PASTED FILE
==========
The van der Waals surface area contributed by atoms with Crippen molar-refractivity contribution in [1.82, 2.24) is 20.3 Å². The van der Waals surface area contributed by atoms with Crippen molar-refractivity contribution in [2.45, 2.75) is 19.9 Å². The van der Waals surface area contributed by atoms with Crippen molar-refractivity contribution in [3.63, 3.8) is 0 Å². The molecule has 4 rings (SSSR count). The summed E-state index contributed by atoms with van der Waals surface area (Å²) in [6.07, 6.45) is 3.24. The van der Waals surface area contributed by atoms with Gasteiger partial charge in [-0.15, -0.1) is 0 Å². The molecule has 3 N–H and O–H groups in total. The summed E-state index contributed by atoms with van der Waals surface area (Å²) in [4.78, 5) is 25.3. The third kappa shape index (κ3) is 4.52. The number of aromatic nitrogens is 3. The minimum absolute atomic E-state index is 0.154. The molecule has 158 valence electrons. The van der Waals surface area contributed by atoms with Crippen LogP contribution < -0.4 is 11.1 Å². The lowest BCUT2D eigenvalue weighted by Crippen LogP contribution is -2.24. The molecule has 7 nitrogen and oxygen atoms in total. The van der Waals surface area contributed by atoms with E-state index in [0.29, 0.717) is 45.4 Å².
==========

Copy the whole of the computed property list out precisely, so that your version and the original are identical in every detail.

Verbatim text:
The van der Waals surface area contributed by atoms with Crippen molar-refractivity contribution in [1.82, 2.24) is 20.3 Å². The van der Waals surface area contributed by atoms with Crippen molar-refractivity contribution in [2.45, 2.75) is 19.9 Å². The van der Waals surface area contributed by atoms with Crippen molar-refractivity contribution in [3.63, 3.8) is 0 Å². The molecule has 4 rings (SSSR count). The summed E-state index contributed by atoms with van der Waals surface area (Å²) in [6.07, 6.45) is 3.24. The van der Waals surface area contributed by atoms with Gasteiger partial charge in [-0.15, -0.1) is 0 Å². The molecule has 3 N–H and O–H groups in total. The summed E-state index contributed by atoms with van der Waals surface area (Å²) in [4.78, 5) is 25.3. The third kappa shape index (κ3) is 4.52. The number of aromatic nitrogens is 3. The minimum absolute atomic E-state index is 0.154. The molecule has 158 valence electrons. The van der Waals surface area contributed by atoms with Crippen LogP contribution < -0.4 is 11.1 Å². The lowest BCUT2D eigenvalue weighted by Crippen LogP contribution is -2.24. The molecule has 7 nitrogen and oxygen atoms in total. The van der Waals surface area contributed by atoms with E-state index in [0.29, 0.717) is 45.4 Å².